Software as a Service

Disadvantages of SaaS

Software as a Service (SaaS) sounds good, but it's not perfect. Like anything else, hosted applications come with a few hurdles that need to be addressed. Here are some of the disadvantages of SaaS you need to know about.

Software as a Service (Saas) is more than just a passing fad.

It's a massive paradigm shift in the way small businesses use software applications and it's taking the business community by storm. Rather then dedicating resources to an upfront software purchase, companies are increasingly choosing hosted solutions with a monthly subscription fee and outsourced system maintenance.

But despite its advantages, SaaS does have some drawbacks. These drawbacks are not necessarily deal breakers, but they can create certain challenges that need to be addressed and overcome before you adopt an ASP software solution.

If you're new to SaaS, you'll hear a lot about the benefits from vendors in the marketplace. For a more complete picture, you'll need to rely on our brief guide to some of the potential disadvantages of SaaS solutions.

  • Loss of control. In-house software applications give business owners a high degree of control. When you use a hosted solution, you turn much of that control over to a third party provider. If you aren't comfortable relying on someone else to manage critical business applications, an ASP platform may not be right for you.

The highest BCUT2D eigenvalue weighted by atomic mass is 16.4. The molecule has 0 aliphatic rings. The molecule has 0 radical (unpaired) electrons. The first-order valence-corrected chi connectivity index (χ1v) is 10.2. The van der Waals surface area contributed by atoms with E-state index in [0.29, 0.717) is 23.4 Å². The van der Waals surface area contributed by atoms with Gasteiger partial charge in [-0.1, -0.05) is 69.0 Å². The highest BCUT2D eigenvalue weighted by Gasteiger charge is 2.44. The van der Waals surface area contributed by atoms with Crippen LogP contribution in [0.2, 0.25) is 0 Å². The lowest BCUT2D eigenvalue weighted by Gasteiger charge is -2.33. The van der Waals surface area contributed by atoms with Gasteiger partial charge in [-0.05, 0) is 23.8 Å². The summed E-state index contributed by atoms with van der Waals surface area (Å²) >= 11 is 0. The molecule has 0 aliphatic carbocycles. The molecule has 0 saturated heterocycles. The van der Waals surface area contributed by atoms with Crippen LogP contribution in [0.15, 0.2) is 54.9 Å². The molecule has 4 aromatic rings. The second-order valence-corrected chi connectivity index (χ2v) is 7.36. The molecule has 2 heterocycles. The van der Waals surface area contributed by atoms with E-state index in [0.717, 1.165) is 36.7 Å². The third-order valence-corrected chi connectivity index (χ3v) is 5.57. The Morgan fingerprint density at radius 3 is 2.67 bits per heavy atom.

• Limited applications. SaaS is gaining in popularity. However, there are still many software applications that don't offer a hosted platform. You may find it necessary to still host certain applications on site, especially if your company relies on multiple software solutions.
  • Connectivity requirements. Since SaaS software is web-hosted, you can't use these applications without an Internet connection. If your Internet service goes down or if mobile workers are in an Internet dead zone, you won't have access to your software or data.
  • Variable functions & features. In many cases, hosted applications are limited in function. It's not uncommon for a hosted solution to lack some functions or features that are standard in its client/server counterpart. You will need to evaluate each application on a case-by-case basis to make sure your SaaS solution offers the features you need to do business.
  • Slower speeds. In general, SaaS applications run at slightly slower speeds than client/server applications. Although their speed is still pretty good, you'll need to be prepared for the possibility of a less-than-instant computing environment.

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